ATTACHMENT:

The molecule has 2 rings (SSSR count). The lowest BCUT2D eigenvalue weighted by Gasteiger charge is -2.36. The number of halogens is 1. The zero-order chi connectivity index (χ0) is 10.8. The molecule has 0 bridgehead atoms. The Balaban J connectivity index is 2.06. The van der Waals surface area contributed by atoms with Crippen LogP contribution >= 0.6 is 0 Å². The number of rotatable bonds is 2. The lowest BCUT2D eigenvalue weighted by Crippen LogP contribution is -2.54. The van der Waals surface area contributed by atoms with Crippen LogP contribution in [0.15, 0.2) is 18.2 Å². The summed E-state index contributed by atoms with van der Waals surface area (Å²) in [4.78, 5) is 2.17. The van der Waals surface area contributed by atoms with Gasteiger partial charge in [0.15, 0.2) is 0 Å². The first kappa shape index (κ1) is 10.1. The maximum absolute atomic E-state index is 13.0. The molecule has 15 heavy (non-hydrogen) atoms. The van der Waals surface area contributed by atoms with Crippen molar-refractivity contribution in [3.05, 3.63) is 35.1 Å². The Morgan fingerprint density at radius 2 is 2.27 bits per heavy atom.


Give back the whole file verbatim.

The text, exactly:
The molecule has 2 rings (SSSR count). The lowest BCUT2D eigenvalue weighted by Gasteiger charge is -2.36. The number of halogens is 1. The zero-order chi connectivity index (χ0) is 10.8. The molecule has 0 bridgehead atoms. The Balaban J connectivity index is 2.06. The van der Waals surface area contributed by atoms with Crippen LogP contribution >= 0.6 is 0 Å². The number of rotatable bonds is 2. The lowest BCUT2D eigenvalue weighted by Crippen LogP contribution is -2.54. The van der Waals surface area contributed by atoms with Crippen LogP contribution in [0.15, 0.2) is 18.2 Å². The summed E-state index contributed by atoms with van der Waals surface area (Å²) in [4.78, 5) is 2.17. The van der Waals surface area contributed by atoms with Gasteiger partial charge in [0.15, 0.2) is 0 Å². The first kappa shape index (κ1) is 10.1. The maximum absolute atomic E-state index is 13.0. The molecule has 15 heavy (non-hydrogen) atoms. The van der Waals surface area contributed by atoms with Crippen molar-refractivity contribution in [3.05, 3.63) is 35.1 Å². The Morgan fingerprint density at radius 2 is 2.27 bits per heavy atom.